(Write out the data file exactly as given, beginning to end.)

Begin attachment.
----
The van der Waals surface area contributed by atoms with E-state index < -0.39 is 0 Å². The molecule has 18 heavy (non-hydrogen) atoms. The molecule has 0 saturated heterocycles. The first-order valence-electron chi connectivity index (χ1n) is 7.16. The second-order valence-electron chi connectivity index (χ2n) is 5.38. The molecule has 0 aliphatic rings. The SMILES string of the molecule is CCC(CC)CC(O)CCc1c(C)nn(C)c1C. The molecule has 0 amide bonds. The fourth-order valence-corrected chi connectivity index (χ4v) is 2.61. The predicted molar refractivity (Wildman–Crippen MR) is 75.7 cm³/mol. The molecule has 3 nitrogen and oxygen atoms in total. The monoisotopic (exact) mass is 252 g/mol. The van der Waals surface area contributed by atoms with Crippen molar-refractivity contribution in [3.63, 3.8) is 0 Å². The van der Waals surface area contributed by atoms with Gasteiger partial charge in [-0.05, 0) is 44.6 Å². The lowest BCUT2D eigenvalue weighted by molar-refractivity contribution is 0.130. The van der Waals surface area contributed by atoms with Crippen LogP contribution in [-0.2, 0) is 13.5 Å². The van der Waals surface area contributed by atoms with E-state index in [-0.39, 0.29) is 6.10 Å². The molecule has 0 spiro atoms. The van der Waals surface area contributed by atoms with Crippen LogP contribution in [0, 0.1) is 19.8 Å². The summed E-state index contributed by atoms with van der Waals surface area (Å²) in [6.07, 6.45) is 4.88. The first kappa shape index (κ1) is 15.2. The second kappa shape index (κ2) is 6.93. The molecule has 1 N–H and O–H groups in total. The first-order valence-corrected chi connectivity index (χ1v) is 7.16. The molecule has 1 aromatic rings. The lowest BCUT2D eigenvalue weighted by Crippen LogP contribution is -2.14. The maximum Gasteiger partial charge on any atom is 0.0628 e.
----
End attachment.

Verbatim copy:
The van der Waals surface area contributed by atoms with E-state index < -0.39 is 0 Å². The molecule has 18 heavy (non-hydrogen) atoms. The molecule has 0 saturated heterocycles. The first-order valence-electron chi connectivity index (χ1n) is 7.16. The second-order valence-electron chi connectivity index (χ2n) is 5.38. The molecule has 0 aliphatic rings. The SMILES string of the molecule is CCC(CC)CC(O)CCc1c(C)nn(C)c1C. The molecule has 0 amide bonds. The fourth-order valence-corrected chi connectivity index (χ4v) is 2.61. The predicted molar refractivity (Wildman–Crippen MR) is 75.7 cm³/mol. The molecule has 3 nitrogen and oxygen atoms in total. The monoisotopic (exact) mass is 252 g/mol. The van der Waals surface area contributed by atoms with Crippen molar-refractivity contribution in [3.63, 3.8) is 0 Å². The van der Waals surface area contributed by atoms with Gasteiger partial charge in [-0.05, 0) is 44.6 Å². The lowest BCUT2D eigenvalue weighted by molar-refractivity contribution is 0.130. The van der Waals surface area contributed by atoms with Crippen LogP contribution in [-0.2, 0) is 13.5 Å². The van der Waals surface area contributed by atoms with E-state index in [-0.39, 0.29) is 6.10 Å². The molecule has 0 spiro atoms. The van der Waals surface area contributed by atoms with Crippen LogP contribution in [0, 0.1) is 19.8 Å². The summed E-state index contributed by atoms with van der Waals surface area (Å²) in [6.07, 6.45) is 4.88. The first kappa shape index (κ1) is 15.2. The second kappa shape index (κ2) is 6.93. The molecule has 1 N–H and O–H groups in total. The first-order valence-corrected chi connectivity index (χ1v) is 7.16. The molecule has 1 aromatic rings. The lowest BCUT2D eigenvalue weighted by Crippen LogP contribution is -2.14. The maximum Gasteiger partial charge on any atom is 0.0628 e.